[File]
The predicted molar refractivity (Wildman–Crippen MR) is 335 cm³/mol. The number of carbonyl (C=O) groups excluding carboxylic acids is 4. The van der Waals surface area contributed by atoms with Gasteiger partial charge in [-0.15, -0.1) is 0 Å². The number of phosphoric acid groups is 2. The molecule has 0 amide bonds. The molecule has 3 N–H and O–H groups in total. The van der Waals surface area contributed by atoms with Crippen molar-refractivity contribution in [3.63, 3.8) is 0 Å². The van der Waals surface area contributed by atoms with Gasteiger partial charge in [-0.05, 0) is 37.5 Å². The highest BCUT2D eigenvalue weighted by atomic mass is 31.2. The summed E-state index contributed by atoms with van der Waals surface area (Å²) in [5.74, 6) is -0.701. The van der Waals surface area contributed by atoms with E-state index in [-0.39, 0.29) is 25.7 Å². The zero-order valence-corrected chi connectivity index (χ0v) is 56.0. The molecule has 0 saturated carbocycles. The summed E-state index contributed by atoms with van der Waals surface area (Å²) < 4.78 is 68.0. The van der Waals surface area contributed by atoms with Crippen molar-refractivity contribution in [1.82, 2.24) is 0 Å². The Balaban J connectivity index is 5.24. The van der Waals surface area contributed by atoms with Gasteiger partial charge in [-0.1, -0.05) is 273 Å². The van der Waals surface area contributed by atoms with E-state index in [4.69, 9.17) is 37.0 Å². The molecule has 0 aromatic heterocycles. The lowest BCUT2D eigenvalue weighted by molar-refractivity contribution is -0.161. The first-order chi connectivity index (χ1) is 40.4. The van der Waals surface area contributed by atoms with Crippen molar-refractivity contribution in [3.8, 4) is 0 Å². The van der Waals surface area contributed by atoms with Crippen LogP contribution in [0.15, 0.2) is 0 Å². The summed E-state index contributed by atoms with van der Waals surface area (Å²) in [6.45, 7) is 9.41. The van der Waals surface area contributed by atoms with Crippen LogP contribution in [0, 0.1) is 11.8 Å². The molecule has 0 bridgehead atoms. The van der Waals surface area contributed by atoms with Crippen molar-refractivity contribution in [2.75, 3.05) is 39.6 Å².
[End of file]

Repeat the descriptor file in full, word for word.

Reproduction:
The predicted molar refractivity (Wildman–Crippen MR) is 335 cm³/mol. The number of carbonyl (C=O) groups excluding carboxylic acids is 4. The van der Waals surface area contributed by atoms with Gasteiger partial charge in [-0.15, -0.1) is 0 Å². The number of phosphoric acid groups is 2. The molecule has 0 amide bonds. The molecule has 3 N–H and O–H groups in total. The van der Waals surface area contributed by atoms with Crippen molar-refractivity contribution in [3.63, 3.8) is 0 Å². The van der Waals surface area contributed by atoms with Gasteiger partial charge in [-0.05, 0) is 37.5 Å². The highest BCUT2D eigenvalue weighted by atomic mass is 31.2. The summed E-state index contributed by atoms with van der Waals surface area (Å²) in [5.74, 6) is -0.701. The van der Waals surface area contributed by atoms with E-state index in [-0.39, 0.29) is 25.7 Å². The zero-order valence-corrected chi connectivity index (χ0v) is 56.0. The molecule has 0 saturated carbocycles. The summed E-state index contributed by atoms with van der Waals surface area (Å²) < 4.78 is 68.0. The van der Waals surface area contributed by atoms with Crippen molar-refractivity contribution in [1.82, 2.24) is 0 Å². The Balaban J connectivity index is 5.24. The van der Waals surface area contributed by atoms with Gasteiger partial charge in [-0.1, -0.05) is 273 Å². The van der Waals surface area contributed by atoms with E-state index in [4.69, 9.17) is 37.0 Å². The molecule has 0 aromatic heterocycles. The lowest BCUT2D eigenvalue weighted by molar-refractivity contribution is -0.161. The first-order chi connectivity index (χ1) is 40.4. The van der Waals surface area contributed by atoms with Crippen molar-refractivity contribution in [3.8, 4) is 0 Å². The van der Waals surface area contributed by atoms with Crippen LogP contribution in [0.15, 0.2) is 0 Å². The summed E-state index contributed by atoms with van der Waals surface area (Å²) in [6.45, 7) is 9.41. The van der Waals surface area contributed by atoms with Crippen LogP contribution in [0, 0.1) is 11.8 Å². The molecule has 0 bridgehead atoms. The van der Waals surface area contributed by atoms with Crippen molar-refractivity contribution in [2.75, 3.05) is 39.6 Å².